Monday, May 28, 2012

Update: Scallions are less never-ending than promised

When I was a kid, I did a science experiment about growing plants. What I found is that you can take away dirt and light, but plants need water to survive. Simple, right? Not so much. 20 years later, my parents still have that hanging basket of ivy plants that we stuck together after the experiment was over. Even now, you can still tell which plants spent their time lacking soil, or light, or worse yet both. They are a little smaller, a little spindlier, a little yellower. The leaves are closer together on the one that was lacking both light and dirt.

After I posted about my scallions going slimy and shooting off their root bits, I was ruminating about that experiment. I owe a thank you to so many people for helping me learn as much about science as I have--and especially teaching me HOW to learn about science--but my mom is the one who stands out the most. We haven't always been on the same page, but she was awesome at helping to talk me through figuring out doing experiments with the scientific method and not just "doing it for me." No good deed goes unpunished though, and I'll warn you that when your kid wants to do a science experiment about how long it takes a variety of cereals to become soggy in milk--DON'T DO IT. Talk them out of it. My stomach still turns just thinking about it, and halfway through my mom had to do all the testing because I had left it too late to change topics and I couldn't put another spoonful of half-soggy cereal in my mouth.

My scallions were growing as fast as ever, but the slimy parts were getting slimier, and the more I pulled off that outer layer of now-slimy onion, the smaller and yellower they got. I know this may seem silly, but I believe that plants have feelings just like animals do (it's a big part of the reason I'm not vegetarian--I'm killing a living thing either way). I felt kind of bad, because I could tell that my scallions weren't happy and healthy living in a bowl of water with only whatever sunlight filtered in to them. Plus, you know, stanky. The kind of stink that I couldn't seem to just wash out anymore without soaking and scrubbing with soap and vinegar. Yuck.

So we planted them.



We had a glass vase/container around and threw the rocks in the bottom. This way I could SEE the water level to know if it needs more, and it looks like a nice little terrarium or something. Edible house plants FTW.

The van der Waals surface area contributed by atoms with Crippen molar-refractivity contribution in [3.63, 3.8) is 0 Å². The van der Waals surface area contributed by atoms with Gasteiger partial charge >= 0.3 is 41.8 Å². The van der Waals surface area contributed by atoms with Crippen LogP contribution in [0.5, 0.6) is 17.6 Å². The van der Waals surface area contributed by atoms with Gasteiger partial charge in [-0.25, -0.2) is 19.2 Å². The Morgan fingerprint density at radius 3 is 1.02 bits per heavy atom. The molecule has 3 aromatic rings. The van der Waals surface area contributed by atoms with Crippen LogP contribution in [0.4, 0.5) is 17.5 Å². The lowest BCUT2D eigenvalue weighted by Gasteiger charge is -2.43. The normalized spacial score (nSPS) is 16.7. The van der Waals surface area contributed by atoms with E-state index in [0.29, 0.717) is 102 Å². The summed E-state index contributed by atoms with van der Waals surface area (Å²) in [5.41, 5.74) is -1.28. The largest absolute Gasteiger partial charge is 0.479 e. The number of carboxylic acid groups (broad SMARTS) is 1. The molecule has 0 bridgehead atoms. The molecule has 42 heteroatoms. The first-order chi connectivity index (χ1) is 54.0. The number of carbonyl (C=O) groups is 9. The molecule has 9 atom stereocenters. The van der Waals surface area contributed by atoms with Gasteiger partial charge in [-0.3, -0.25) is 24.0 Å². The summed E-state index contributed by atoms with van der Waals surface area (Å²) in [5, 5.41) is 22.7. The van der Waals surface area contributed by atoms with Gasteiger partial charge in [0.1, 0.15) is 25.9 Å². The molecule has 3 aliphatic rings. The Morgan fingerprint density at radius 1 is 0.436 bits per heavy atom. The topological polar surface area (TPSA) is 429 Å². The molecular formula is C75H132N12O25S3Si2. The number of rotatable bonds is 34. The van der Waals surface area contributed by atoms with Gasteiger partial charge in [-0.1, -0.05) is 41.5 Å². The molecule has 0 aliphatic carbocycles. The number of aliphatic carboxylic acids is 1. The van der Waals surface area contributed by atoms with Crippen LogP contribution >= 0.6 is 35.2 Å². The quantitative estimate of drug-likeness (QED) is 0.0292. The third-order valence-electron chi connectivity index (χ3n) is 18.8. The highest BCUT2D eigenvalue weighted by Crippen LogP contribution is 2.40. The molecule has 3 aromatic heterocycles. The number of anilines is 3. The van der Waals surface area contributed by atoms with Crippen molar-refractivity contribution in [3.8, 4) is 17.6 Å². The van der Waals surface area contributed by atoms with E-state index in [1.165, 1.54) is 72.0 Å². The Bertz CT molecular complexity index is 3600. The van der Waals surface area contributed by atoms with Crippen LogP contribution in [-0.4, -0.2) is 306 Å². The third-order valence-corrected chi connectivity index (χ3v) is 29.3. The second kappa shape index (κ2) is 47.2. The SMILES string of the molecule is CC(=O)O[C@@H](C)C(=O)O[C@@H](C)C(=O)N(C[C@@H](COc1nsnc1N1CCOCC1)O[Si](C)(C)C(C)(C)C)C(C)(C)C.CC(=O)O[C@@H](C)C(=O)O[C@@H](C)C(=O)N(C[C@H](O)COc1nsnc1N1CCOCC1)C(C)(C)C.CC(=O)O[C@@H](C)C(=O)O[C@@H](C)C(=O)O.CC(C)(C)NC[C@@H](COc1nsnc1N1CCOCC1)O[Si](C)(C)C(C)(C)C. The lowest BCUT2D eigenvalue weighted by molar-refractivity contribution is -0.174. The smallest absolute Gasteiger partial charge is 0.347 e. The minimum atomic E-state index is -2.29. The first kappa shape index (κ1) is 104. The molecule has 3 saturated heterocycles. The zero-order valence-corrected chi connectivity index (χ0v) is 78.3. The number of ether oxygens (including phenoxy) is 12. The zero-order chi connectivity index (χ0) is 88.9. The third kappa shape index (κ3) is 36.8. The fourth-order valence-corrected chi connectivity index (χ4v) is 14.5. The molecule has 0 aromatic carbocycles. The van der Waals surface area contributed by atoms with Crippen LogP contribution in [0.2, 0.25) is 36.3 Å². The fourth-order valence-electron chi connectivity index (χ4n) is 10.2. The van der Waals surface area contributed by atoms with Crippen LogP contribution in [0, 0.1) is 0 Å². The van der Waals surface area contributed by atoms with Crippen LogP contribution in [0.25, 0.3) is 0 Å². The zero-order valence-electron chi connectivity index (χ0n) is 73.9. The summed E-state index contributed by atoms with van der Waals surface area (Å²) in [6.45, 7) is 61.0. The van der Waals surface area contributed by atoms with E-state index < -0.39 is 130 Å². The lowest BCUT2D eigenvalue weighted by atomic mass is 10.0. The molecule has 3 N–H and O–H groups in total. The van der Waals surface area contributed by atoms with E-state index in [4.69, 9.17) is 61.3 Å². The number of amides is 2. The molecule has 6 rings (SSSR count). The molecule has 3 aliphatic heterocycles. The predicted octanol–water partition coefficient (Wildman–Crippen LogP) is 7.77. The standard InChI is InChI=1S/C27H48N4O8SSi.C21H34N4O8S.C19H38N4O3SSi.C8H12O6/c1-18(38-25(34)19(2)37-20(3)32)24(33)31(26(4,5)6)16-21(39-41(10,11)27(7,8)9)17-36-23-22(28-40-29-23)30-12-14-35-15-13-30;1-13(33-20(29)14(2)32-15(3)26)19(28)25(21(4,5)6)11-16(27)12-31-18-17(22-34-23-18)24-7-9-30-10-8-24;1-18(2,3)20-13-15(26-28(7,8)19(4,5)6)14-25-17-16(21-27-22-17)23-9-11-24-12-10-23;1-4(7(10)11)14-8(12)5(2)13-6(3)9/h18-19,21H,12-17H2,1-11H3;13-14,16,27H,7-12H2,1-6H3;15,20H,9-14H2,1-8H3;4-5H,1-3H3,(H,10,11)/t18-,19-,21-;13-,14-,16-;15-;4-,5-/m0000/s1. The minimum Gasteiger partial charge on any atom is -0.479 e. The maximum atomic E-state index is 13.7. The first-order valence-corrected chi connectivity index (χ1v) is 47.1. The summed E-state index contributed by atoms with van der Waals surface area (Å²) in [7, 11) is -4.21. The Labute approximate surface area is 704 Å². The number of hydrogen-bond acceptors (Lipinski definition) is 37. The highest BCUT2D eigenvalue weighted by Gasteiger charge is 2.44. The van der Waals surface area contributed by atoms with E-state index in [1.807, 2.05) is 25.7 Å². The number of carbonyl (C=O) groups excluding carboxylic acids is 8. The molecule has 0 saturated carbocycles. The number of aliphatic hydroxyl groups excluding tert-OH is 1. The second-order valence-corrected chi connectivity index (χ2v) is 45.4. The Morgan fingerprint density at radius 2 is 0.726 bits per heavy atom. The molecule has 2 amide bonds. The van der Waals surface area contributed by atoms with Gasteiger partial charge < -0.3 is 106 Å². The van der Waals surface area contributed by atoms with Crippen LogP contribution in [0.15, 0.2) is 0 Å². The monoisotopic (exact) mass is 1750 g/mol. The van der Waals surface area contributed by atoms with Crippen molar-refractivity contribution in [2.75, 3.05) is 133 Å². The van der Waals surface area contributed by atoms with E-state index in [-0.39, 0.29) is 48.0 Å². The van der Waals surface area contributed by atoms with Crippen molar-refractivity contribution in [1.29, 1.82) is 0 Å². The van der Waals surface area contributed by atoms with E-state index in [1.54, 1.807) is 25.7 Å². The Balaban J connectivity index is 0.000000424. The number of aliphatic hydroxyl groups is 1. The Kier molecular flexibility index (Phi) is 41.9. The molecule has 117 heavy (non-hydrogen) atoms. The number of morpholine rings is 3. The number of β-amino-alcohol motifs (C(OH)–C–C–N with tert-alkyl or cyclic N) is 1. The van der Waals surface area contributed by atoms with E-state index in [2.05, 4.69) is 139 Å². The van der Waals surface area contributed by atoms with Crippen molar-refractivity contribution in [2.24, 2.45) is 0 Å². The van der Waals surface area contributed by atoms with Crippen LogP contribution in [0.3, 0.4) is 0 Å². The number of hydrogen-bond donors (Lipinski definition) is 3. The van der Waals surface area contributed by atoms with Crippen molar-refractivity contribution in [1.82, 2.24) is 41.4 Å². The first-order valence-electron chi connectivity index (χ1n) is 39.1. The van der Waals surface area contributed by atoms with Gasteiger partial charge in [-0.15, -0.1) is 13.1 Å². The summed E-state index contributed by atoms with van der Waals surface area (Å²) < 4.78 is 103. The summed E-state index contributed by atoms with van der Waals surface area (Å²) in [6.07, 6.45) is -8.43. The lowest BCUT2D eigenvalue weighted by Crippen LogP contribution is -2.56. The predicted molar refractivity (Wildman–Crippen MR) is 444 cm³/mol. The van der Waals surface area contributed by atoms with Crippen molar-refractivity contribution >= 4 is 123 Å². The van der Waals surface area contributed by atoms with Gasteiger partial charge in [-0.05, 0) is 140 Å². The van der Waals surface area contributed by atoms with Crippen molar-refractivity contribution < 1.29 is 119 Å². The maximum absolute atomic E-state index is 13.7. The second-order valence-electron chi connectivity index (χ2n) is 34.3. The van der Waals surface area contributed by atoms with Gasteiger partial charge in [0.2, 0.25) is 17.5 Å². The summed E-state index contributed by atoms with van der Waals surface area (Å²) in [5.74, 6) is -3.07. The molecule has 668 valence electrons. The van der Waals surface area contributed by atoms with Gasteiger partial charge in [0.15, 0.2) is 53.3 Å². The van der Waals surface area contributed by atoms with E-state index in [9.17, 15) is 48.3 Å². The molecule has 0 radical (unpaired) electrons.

*TIP: I put a coffee filter between the rocks and the dirt, so that the dirt wouldn't filter down into the rocks. I figure the coffee filter will probably break down eventually, and I probably could have used fabric or cheesecloth, but I didn't have anything handy. So I'll figure out a better plan for when I need to re-plant.
In the meantime, the scallions are clearly happier. In one day, they're greener, hardier, and shooting up new stalks like they're going out of style.

I do like having the scallions and a few herbs at hand inside, so I think the long-term plan needs to be getting a set of wire shelves into the dining room where the rest of the houseplants are sitting in front of a window. Although that somewhat conflicts with the long-term plan of making the beds right by the patio into an herb garden with more yield. We could do both, I suppose. In the meantime, my scallions should be much happier. 


Oh, I almost forgot! The pepper plant that had broken off and was growing like gangbusters in the water with the scallions? I put it into its own little vase of water, and sprinkled a little compost in. Once the mulch settled out, it looks pretty cool. I still don't think it's going to do anything useful (since it seems to be refusing to root-out and I don't see it being strong enough to support any fruit growth). But it's been entertaining so far to see it continue growing like nothing's wrong.

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Have you been doing any household experiments lately? Or anything you did years ago/as a kid that you thought was silly at the time, but has come in handy in your adult life?

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